It can be very intimidating when you start college. It is a whole new atmosphere and the way you go about studying, friends, and classes changes as well. I had to stumble to find my footing and I am going to share the tips that I took away from when I started and why they are important to learn now.
Think about why you are really there
I was going to write, “Know why you are there,” but that would be unfair. Even if you know you want to be a school teacher, when you start college, everything you once thought you knew for sure comes into question. Also, not everyone has a concrete idea of what they want to do, but you should seriously be thinking about it before and when you start.
I knew so many people who picked a generic major thinking that they would just figure it out along the way, but in reality, they ended up wasting their time taking courses that they didn’t need for the major they ended up with. I knew that I wanted to write, but didn’t know whether or not I wanted to major in English or Journalism, so I went in undecided.
I was lucky that I could pinpoint the general area that I wanted major in, but that isn’t the case for everyone. If need be, sit down with people who you trust and know you and ask them what they think you would excel in, take beginner courses to test the waters. Believe me, you will want to take the time to figure it out now before you’re six years in, on major number four, and with boat loads of classes that were pointless to take.
Start off with your core classes
To be fair, I have had friends that started with their major classes when they entered college and it worked out for them, but they also knew why they were there. But for those like me who don’t have that answer right now, I would start by taking your core classes and maybe take two intro classes that you feel really confident about your first year. By doing this, you give yourself time to figure out what you want and time to change your mind.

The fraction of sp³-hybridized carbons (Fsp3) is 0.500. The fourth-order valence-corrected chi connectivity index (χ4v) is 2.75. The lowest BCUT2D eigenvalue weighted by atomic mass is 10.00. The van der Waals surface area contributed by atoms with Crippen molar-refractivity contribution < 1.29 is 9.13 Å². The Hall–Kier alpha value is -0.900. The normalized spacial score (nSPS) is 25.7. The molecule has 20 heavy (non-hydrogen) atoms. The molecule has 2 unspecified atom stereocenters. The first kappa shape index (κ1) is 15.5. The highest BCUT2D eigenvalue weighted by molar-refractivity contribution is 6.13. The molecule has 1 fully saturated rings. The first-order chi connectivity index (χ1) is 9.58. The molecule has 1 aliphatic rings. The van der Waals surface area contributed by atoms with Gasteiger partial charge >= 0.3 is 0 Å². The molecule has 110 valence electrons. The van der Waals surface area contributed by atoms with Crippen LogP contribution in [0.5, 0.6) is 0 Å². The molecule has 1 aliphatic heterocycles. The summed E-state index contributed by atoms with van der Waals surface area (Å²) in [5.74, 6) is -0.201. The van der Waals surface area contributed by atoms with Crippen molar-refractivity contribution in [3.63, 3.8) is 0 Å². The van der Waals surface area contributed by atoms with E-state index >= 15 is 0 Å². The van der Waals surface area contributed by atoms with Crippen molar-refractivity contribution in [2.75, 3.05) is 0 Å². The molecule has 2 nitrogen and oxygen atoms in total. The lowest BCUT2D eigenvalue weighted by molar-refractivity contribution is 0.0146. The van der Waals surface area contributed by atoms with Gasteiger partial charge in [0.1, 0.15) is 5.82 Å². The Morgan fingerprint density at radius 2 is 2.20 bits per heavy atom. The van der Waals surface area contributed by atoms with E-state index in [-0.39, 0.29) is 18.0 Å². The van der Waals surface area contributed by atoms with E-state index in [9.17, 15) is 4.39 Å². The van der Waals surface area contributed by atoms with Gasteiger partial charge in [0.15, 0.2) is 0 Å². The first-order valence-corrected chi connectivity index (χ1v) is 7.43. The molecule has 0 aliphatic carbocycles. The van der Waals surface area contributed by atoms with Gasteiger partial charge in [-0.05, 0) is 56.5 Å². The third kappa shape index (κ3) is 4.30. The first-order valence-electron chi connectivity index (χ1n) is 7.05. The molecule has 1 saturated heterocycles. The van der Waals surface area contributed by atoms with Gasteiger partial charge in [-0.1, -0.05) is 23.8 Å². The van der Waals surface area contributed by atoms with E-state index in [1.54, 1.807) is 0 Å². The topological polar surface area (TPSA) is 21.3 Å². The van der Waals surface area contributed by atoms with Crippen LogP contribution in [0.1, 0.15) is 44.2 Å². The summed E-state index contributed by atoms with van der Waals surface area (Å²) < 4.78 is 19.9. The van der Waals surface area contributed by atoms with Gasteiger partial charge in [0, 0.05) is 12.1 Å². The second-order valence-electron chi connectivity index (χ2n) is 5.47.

When I did choose a major, I started off with Journalism and after my intro class realized it was not for me. Luckily, I only took one class, so it didn’t affect me. If you don’t want to take the risk with a major you’re unsure about, go to information sessions, meet with department heads, or talk to students already in it.
Be in the best shape mentally
When you start college, it is the time for you to hit the reset button on your mental health. No matter who you are, something will challenge you. The mere fact that you have never done anything like this will be challenge enough, make sure that you are starting off right.
If you are starting college during a difficult time, look at your school’s mental health facility if you cannot afford or access one off campus. If you are already feeling the pressure of school, get help. You do not want to start off already burned out and feeling defeated because college will do very little to mitigate that. That isn’t meant to scare you, but whenever a major change happens in our life, it is difficult for everyone, so make sue you are putting yourself in the best position to handle whatever comes your way.
Find your classes before the club
This is not a shaming platform, so by no means am I insinuating that going to a club or house party is a bad thing. You should have fun as long as you are being safe, but also remember that college wasn’t meant to be a place to party away from home; you are there to get a degree.
Too often people forget that and take advantage of being around a bunch of unsupervised teenagers, but whether or not you’re going, your classes are still going on. And if you get nothing else from this post, remember that your GPA is like your credit score, terribly easy to go down, but extremely difficult to raise.
Find moments to enjoy
This might seem like a complete contradiction of what I just wrote, but follow me with this. College is like the perfect mix of teenage bliss with adult responsibility. You won’t get another time like this in your life. That kind of sounds like the cheesy high school quote, “It’s the best four years of your life,” I don’t think it’s that deep, but it is a unique predicament that you’re in and that’s what makes it feel like nothing else.
Remember to not take yourself too seriously too often. I made that mistake and missed out on some experiences that I would have loved to have. So take time to step out of your comfort zone and be a little wild (to a degree, ALWAYS be safe). You are starting college, not going off to war, although some would say otherwise…